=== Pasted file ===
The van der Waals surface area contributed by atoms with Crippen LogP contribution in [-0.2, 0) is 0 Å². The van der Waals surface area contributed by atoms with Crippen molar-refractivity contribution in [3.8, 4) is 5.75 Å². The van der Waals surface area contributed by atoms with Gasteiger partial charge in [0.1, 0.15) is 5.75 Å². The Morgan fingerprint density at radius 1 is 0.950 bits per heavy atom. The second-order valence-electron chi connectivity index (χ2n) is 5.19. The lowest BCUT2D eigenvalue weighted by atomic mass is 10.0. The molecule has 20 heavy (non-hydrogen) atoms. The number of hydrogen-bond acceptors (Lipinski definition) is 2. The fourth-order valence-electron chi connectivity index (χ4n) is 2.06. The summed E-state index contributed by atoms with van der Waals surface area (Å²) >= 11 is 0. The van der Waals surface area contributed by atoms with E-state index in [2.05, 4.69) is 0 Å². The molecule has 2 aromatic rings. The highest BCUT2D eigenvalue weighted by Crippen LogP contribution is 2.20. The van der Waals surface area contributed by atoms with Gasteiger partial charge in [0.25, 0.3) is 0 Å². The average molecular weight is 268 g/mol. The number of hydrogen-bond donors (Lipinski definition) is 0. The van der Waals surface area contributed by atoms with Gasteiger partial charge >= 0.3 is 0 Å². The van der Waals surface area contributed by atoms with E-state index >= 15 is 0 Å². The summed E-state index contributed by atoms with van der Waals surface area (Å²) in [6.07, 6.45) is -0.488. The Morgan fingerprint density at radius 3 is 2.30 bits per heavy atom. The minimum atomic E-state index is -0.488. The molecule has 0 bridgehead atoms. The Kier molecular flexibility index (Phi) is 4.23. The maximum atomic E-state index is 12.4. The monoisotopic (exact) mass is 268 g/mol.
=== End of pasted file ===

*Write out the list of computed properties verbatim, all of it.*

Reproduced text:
The van der Waals surface area contributed by atoms with Crippen LogP contribution in [-0.2, 0) is 0 Å². The van der Waals surface area contributed by atoms with Crippen molar-refractivity contribution in [3.8, 4) is 5.75 Å². The van der Waals surface area contributed by atoms with Gasteiger partial charge in [0.1, 0.15) is 5.75 Å². The Morgan fingerprint density at radius 1 is 0.950 bits per heavy atom. The second-order valence-electron chi connectivity index (χ2n) is 5.19. The lowest BCUT2D eigenvalue weighted by atomic mass is 10.0. The molecule has 20 heavy (non-hydrogen) atoms. The number of hydrogen-bond acceptors (Lipinski definition) is 2. The fourth-order valence-electron chi connectivity index (χ4n) is 2.06. The summed E-state index contributed by atoms with van der Waals surface area (Å²) >= 11 is 0. The van der Waals surface area contributed by atoms with E-state index in [2.05, 4.69) is 0 Å². The molecule has 2 aromatic rings. The highest BCUT2D eigenvalue weighted by Crippen LogP contribution is 2.20. The van der Waals surface area contributed by atoms with Gasteiger partial charge in [0.25, 0.3) is 0 Å². The average molecular weight is 268 g/mol. The number of hydrogen-bond donors (Lipinski definition) is 0. The van der Waals surface area contributed by atoms with Gasteiger partial charge >= 0.3 is 0 Å². The van der Waals surface area contributed by atoms with E-state index >= 15 is 0 Å². The summed E-state index contributed by atoms with van der Waals surface area (Å²) in [6.07, 6.45) is -0.488. The Morgan fingerprint density at radius 3 is 2.30 bits per heavy atom. The minimum atomic E-state index is -0.488. The molecule has 0 bridgehead atoms. The Kier molecular flexibility index (Phi) is 4.23. The maximum atomic E-state index is 12.4. The monoisotopic (exact) mass is 268 g/mol.